The scope includes only physical presentations to emergency departments. Advice provided by telephone or videoconferencing is not in scope, although it is recognised that advice received by telehealth may form part of the care provided to patients physically receiving care in the emergency department. Also excluded from the NMDS is care provided to patients in general practitioner co-located units.
The following episodes are included in the NMDS, but are excluded for the DSS:
These differences in scope are reflected in the domain values for the data elements Type of visit and Episode end status.
For 2012–13 and earlier years, the scope of the NAPEDC NMDS was non-admitted patients registered for care in emergency departments in public hospitals that were classified using the AIHW's previous peer group classification as either Peer Group A or B, in the Australian hospital statistics publication from the preceding financial year.
Coverage of the NNAPEDCD
For 2014–15, it is estimated that about 88% of emergency occasions of service were reported to the NNAPEDCD (based on emergency occasions of service reported to the National Public Hospital Establishments Database (NPHED) for 2013–14). For Victoria, the estimate was based on the numbers of occasions of service reported to the NPHED for 2012–13. A more accurate coverage estimate for 2015–16 is not available as the total numbers of emergency occasions of service was not reported to the NPHED for 2014–15.
Coverage of the NNAPEDCD varies by remoteness area of the hospital. In 2014–15, coverage ranged from 100% of emergency occasions of service reported for hospitals in Major cities to 18% for hospitals in Very remote areas.
Overlap between the NNAPEDCD and the National Hospital Morbidity Database (NHMD)
The care provided to patients in emergency departments is, in most instances, recognised as being provided to non-admitted patients. Patients being treated in emergency departments may subsequently become admitted (including admission to a short stay unit, admission to elsewhere in the emergency department, admission to another hospital ward, or admission to hospital-in-the-home). All patients remain in-scope for this collection until they are recorded as having physically departed the emergency department, regardless of whether they have been admitted. For this reason there is an overlap in the scope of the NNAPEDCD and the admitted patient care data held in the NHMD.
Limitations of the NNAPEDCD
Although the NNAPEDCD is a valuable source of information on emergency department care, the data have limitations. For example, sick or injured people who do not present to emergency departments are not included. Persons who present to an emergency department more than once in a reference year are counted on each occasion.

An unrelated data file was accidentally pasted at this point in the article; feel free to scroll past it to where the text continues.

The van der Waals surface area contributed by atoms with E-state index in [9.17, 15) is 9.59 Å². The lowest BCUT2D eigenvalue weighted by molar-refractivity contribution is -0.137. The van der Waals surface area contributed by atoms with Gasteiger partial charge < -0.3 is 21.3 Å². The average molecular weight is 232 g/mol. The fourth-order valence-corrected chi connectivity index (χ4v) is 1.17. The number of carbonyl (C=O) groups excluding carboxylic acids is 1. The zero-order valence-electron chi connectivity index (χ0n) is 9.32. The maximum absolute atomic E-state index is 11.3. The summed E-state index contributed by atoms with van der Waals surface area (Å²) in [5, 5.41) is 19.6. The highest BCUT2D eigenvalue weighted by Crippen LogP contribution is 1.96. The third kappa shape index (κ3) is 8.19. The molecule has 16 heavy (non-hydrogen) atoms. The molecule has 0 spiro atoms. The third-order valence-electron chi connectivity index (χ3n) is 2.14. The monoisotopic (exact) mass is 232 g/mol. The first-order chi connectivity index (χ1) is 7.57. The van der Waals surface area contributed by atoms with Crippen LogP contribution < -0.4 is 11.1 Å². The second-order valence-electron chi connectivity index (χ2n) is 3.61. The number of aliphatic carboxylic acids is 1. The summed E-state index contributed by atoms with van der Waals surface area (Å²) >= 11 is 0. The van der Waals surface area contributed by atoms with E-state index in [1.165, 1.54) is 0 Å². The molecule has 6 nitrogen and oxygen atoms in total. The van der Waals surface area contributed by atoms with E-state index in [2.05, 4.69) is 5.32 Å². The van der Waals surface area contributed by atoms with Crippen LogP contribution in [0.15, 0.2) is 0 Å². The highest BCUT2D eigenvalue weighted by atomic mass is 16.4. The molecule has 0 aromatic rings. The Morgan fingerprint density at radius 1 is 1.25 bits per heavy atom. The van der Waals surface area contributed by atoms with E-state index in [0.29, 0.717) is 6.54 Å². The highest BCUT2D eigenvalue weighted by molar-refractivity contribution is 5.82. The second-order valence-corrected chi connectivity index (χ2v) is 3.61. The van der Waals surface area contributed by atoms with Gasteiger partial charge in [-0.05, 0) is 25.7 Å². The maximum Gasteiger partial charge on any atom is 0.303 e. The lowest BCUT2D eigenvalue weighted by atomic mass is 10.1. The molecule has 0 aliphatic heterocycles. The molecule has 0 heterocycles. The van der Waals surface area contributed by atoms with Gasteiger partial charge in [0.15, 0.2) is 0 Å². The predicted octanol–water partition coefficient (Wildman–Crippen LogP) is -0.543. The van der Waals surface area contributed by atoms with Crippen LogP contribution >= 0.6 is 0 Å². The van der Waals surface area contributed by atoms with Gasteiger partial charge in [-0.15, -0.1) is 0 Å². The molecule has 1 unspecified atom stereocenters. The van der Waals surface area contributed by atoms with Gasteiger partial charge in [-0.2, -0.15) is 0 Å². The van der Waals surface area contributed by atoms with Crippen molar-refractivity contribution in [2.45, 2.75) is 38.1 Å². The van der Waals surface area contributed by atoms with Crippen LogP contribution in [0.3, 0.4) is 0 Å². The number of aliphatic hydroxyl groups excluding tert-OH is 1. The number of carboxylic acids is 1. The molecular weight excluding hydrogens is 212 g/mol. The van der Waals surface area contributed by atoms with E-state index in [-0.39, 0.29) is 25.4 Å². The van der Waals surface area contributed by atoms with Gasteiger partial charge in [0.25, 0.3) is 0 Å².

Because the scope of the collection is limited to emergency departments that meet the nationally agreed criteria above, most of the data provided to the NNAPEDCD relates to emergency department care provided to people living in Major cities. Consequently, the collection may not include data for emergency services provided in areas where the proportion of Indigenous people (compared with other Australians) may be higher than average. Similarly, disaggregations by socioeconomic status and remoteness should be interpreted with caution.
Performance indicator reporting using the NNAPEDCD
The NNAPEDCD is the source of information for two performance indicators for the National Healthcare Agreement, and other national performance reporting.
States and territories are primarily responsible for the quality of the data they provide. However, the AIHW undertakes extensive validations on receipt of data. Data are checked for valid values, logical consistency and historical consistency. Where possible, data in individual data sets are checked with data from other data sets. Potential errors are queried with jurisdictions, and corrections and resubmissions may be made in response to these queries. The AIHW does not adjust data to account for possible data errors or missing or incorrect values, except as stated.
Quality of Indigenous identification
The quality of the data reported for Indigenous status in emergency departments has not been formally assessed; therefore, caution should be exercised when interpreting these data.
Variation in reporting practices
Type of visit
The reporting of Type of visit by state or territory varied. Not all states and territories reported presentations for all types of visit category.
Episode end status
The reporting of Episode end status by state or territory varied. South Australia did not use the Episode end status value—Dead on arrival.